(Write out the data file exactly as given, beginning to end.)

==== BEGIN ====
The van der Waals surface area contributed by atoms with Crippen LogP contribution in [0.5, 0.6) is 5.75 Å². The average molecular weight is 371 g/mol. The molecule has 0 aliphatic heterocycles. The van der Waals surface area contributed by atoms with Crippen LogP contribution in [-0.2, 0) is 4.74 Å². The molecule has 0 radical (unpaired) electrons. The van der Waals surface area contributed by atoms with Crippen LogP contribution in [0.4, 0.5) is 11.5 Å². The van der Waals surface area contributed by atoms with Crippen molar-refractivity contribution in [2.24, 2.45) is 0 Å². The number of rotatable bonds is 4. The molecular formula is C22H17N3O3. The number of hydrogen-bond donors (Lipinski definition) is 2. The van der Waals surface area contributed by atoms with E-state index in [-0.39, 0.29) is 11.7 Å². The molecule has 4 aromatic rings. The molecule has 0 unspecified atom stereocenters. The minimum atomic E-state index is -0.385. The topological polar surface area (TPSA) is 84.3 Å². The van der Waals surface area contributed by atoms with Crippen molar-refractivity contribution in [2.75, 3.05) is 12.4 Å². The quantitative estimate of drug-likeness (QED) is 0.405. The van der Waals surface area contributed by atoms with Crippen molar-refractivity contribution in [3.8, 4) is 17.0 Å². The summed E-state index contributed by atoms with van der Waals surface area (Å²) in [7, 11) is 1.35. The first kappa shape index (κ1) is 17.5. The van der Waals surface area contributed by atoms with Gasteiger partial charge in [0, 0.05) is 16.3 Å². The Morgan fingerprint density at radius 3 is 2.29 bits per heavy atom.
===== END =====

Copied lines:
The van der Waals surface area contributed by atoms with Crippen LogP contribution in [0.5, 0.6) is 5.75 Å². The average molecular weight is 371 g/mol. The molecule has 0 aliphatic heterocycles. The van der Waals surface area contributed by atoms with Crippen LogP contribution in [-0.2, 0) is 4.74 Å². The molecule has 0 radical (unpaired) electrons. The van der Waals surface area contributed by atoms with Crippen LogP contribution in [0.4, 0.5) is 11.5 Å². The van der Waals surface area contributed by atoms with Crippen molar-refractivity contribution in [2.24, 2.45) is 0 Å². The number of rotatable bonds is 4. The molecular formula is C22H17N3O3. The number of hydrogen-bond donors (Lipinski definition) is 2. The van der Waals surface area contributed by atoms with E-state index in [-0.39, 0.29) is 11.7 Å². The molecule has 4 aromatic rings. The molecule has 0 unspecified atom stereocenters. The minimum atomic E-state index is -0.385. The topological polar surface area (TPSA) is 84.3 Å². The van der Waals surface area contributed by atoms with Crippen molar-refractivity contribution in [2.75, 3.05) is 12.4 Å². The quantitative estimate of drug-likeness (QED) is 0.405. The van der Waals surface area contributed by atoms with Crippen molar-refractivity contribution in [3.8, 4) is 17.0 Å². The summed E-state index contributed by atoms with van der Waals surface area (Å²) in [7, 11) is 1.35. The first kappa shape index (κ1) is 17.5. The van der Waals surface area contributed by atoms with Gasteiger partial charge in [0, 0.05) is 16.3 Å². The Morgan fingerprint density at radius 3 is 2.29 bits per heavy atom.